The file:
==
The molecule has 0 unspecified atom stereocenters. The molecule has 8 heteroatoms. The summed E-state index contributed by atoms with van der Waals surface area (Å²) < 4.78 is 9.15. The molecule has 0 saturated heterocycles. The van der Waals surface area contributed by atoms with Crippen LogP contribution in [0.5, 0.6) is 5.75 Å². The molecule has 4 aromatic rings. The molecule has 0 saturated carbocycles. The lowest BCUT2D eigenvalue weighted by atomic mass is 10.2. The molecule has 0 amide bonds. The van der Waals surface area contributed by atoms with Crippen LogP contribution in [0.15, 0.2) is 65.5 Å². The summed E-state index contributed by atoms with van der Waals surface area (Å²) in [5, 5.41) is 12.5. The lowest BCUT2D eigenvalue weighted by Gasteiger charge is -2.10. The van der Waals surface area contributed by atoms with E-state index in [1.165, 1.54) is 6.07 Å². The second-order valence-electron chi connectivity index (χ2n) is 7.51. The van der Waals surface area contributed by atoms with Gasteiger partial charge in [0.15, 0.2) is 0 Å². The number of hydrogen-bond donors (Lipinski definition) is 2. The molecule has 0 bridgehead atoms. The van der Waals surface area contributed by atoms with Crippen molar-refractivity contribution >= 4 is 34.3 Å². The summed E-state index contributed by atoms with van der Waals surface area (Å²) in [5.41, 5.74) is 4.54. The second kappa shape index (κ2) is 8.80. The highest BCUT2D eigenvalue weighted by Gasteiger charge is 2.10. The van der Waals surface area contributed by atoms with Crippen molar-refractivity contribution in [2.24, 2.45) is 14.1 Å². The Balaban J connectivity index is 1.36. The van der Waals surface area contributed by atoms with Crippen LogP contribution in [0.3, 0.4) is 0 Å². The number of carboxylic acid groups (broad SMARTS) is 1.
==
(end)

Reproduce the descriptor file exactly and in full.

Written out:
The molecule has 0 unspecified atom stereocenters. The molecule has 8 heteroatoms. The summed E-state index contributed by atoms with van der Waals surface area (Å²) < 4.78 is 9.15. The molecule has 0 saturated heterocycles. The van der Waals surface area contributed by atoms with Crippen LogP contribution in [0.5, 0.6) is 5.75 Å². The molecule has 4 aromatic rings. The molecule has 0 saturated carbocycles. The lowest BCUT2D eigenvalue weighted by atomic mass is 10.2. The molecule has 0 amide bonds. The van der Waals surface area contributed by atoms with Crippen LogP contribution in [0.15, 0.2) is 65.5 Å². The summed E-state index contributed by atoms with van der Waals surface area (Å²) in [5, 5.41) is 12.5. The lowest BCUT2D eigenvalue weighted by Gasteiger charge is -2.10. The van der Waals surface area contributed by atoms with E-state index in [1.165, 1.54) is 6.07 Å². The second-order valence-electron chi connectivity index (χ2n) is 7.51. The van der Waals surface area contributed by atoms with Gasteiger partial charge in [0.15, 0.2) is 0 Å². The number of hydrogen-bond donors (Lipinski definition) is 2. The molecule has 0 bridgehead atoms. The van der Waals surface area contributed by atoms with Crippen molar-refractivity contribution >= 4 is 34.3 Å². The summed E-state index contributed by atoms with van der Waals surface area (Å²) in [5.41, 5.74) is 4.54. The second kappa shape index (κ2) is 8.80. The highest BCUT2D eigenvalue weighted by Gasteiger charge is 2.10. The van der Waals surface area contributed by atoms with Crippen molar-refractivity contribution in [2.24, 2.45) is 14.1 Å². The Balaban J connectivity index is 1.36. The van der Waals surface area contributed by atoms with Crippen LogP contribution in [0.3, 0.4) is 0 Å². The number of carboxylic acid groups (broad SMARTS) is 1.